Joseph Rousu is the founder and Chief Operations Officer of Ogema Organics. He is a member of the Minnesota Chippewa Tribe and resident of the White Earth Reservation. An earlier version of Joseph’s story originally aired on Minnesota Public Radio’s Climate Cast show and shared through our e-communications, however Joseph wanted to tell a more full version of his story, one that shares the hope and abundance in the midst of our changing climate. We are honored to share the rest of his story with you…
I am a traditional harvester of wild rice, maple syrup, furbearers, and I make my living off of the land.
It’s very difficult to live a traditional Anishinaabe lifestyle without noticing the impacts of climate change.
Maple production is very dependent on weather conditions and consistently since 1997 our springtimes have come sooner and sooner every year and are much more dramatic. We go from cold to hot and we no longer experience the weather patterns that the trees need in order to produce their sweet sap. The scope is limited for maple harvest: we can expect two solid weeks, but 40 years ago we would expect a harvest to last an entire month. So, we have lost two weeks within that time period. Now, the springs are coming sooner, and the summer is shifted earlier. If we do not get freezing temperatures at night the trees use sugars, so you need that freezing, thawing action to capture the syrup, otherwise the plants use it up. This is all a very critical factor in a reasonable harvest.
This January we will have temperatures in the 40s, and that could trigger the trees to start running. A person has to be ready within a day’s notice to do this work and to get all taps and equipment ready to go. Now, you have to always be ready, because the nature of the season is unpredictable.This is the new normal. How can we be ready?
I don’t know how things will change this coming spring, but the first thing to do is to create food sovereignty and security for the people of White Earth. Minnesota has one of the shortest growing seasons, with less than 100 days of frost-free weather, if we are lucky. We are currently working with the U of M Extension offices to create an infrastructure of deep winter greenhouses that are solar passive and geothermal. Our first prototype of a deep winter greenhouse has supplemental energy and is being tested now. It is more than just addressing food stability through indoor agriculture, which is a big part of our job here, but also to raise the mindfulness of individuals and how they can positively impact the environment. Working together on a collective level to address climate change has to start with mindfulness at the individual level.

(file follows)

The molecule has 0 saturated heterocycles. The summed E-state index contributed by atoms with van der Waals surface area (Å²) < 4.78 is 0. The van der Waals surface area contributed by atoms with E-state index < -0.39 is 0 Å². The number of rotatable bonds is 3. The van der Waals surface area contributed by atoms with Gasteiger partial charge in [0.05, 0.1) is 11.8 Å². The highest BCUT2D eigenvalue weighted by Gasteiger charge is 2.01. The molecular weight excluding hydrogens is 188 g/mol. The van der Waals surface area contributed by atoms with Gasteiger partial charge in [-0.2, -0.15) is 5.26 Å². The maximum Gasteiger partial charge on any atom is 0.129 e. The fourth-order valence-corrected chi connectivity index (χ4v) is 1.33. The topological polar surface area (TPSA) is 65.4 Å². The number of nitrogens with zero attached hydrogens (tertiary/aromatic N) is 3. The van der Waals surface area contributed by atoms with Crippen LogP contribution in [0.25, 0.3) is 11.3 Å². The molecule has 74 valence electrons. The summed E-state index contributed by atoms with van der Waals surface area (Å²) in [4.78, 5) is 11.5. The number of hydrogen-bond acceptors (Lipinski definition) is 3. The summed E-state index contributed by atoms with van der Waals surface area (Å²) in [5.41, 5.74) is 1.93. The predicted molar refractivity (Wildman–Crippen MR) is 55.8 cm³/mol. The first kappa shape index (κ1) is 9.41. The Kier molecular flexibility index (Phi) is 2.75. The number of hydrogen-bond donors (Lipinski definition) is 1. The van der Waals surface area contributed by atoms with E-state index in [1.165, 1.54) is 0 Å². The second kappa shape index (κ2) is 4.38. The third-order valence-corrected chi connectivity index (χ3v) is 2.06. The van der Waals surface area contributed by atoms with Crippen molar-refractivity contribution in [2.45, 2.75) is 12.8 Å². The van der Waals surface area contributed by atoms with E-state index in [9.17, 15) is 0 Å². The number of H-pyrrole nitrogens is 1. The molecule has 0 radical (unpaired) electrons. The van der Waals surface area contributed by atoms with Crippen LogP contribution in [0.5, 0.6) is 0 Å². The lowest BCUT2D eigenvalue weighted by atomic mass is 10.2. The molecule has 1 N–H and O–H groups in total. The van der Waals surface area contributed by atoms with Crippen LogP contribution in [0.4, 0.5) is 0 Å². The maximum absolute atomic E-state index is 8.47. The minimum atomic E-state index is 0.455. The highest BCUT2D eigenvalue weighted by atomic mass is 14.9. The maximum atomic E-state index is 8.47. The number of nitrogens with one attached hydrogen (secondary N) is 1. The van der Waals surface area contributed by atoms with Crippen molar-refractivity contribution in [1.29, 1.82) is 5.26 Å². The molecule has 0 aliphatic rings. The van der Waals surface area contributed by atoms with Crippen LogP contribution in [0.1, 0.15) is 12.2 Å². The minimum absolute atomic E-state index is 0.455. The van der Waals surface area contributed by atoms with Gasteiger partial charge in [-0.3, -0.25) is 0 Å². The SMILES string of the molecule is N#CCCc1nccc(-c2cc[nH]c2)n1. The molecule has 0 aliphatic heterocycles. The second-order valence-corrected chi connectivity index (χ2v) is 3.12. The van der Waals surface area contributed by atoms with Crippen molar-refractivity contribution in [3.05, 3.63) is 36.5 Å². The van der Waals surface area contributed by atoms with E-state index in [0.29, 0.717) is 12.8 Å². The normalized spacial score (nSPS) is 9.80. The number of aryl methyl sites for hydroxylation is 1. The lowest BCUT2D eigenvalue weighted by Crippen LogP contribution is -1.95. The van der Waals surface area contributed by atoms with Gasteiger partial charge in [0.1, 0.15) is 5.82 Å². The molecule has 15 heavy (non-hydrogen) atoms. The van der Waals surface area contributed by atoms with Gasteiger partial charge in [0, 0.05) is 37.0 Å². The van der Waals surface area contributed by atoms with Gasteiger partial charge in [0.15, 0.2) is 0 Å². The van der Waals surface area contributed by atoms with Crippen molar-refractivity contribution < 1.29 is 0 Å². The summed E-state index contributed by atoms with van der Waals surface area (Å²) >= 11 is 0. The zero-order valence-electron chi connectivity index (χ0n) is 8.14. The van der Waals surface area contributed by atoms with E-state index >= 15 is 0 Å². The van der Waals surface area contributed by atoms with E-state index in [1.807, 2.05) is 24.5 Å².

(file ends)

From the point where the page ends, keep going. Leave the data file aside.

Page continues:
The White Earth Reservation has been deemed by the USDA as “food insecure,” meaning that from any given point across the reservation, you have to travel at least 60 miles round trip to access fresh produce. At White Earth Reservation, three state counties intersect and all are dependent on large agricultural food commodities. Mahnomen county operates completely within reservation boundaries — and in that county, Naytahwaush village has the highest suicide and unemployment rates and lowest income per capita nationwide. This is life or death. It has been said that we are first nation people living as second class citizens, and living as though we are in a third world country. This should not be.
White Earth is referred to as a “checkerboard” reservation because of the current land ownership pattern. Tribal members make up less than 7% of the land ownership, with the majority made up of large commodity farming operations. This current pattern of land use has not set us up for success. There has been a significant loss of access to traditional harvest areas, and in it a loss of culture, identity, and sense of place. We are now re-establishing and forming new traditional harvest areas which in turn builds a sense of abundance, security, and pride for the community.
I believe that each individual has their purpose and reason for being here.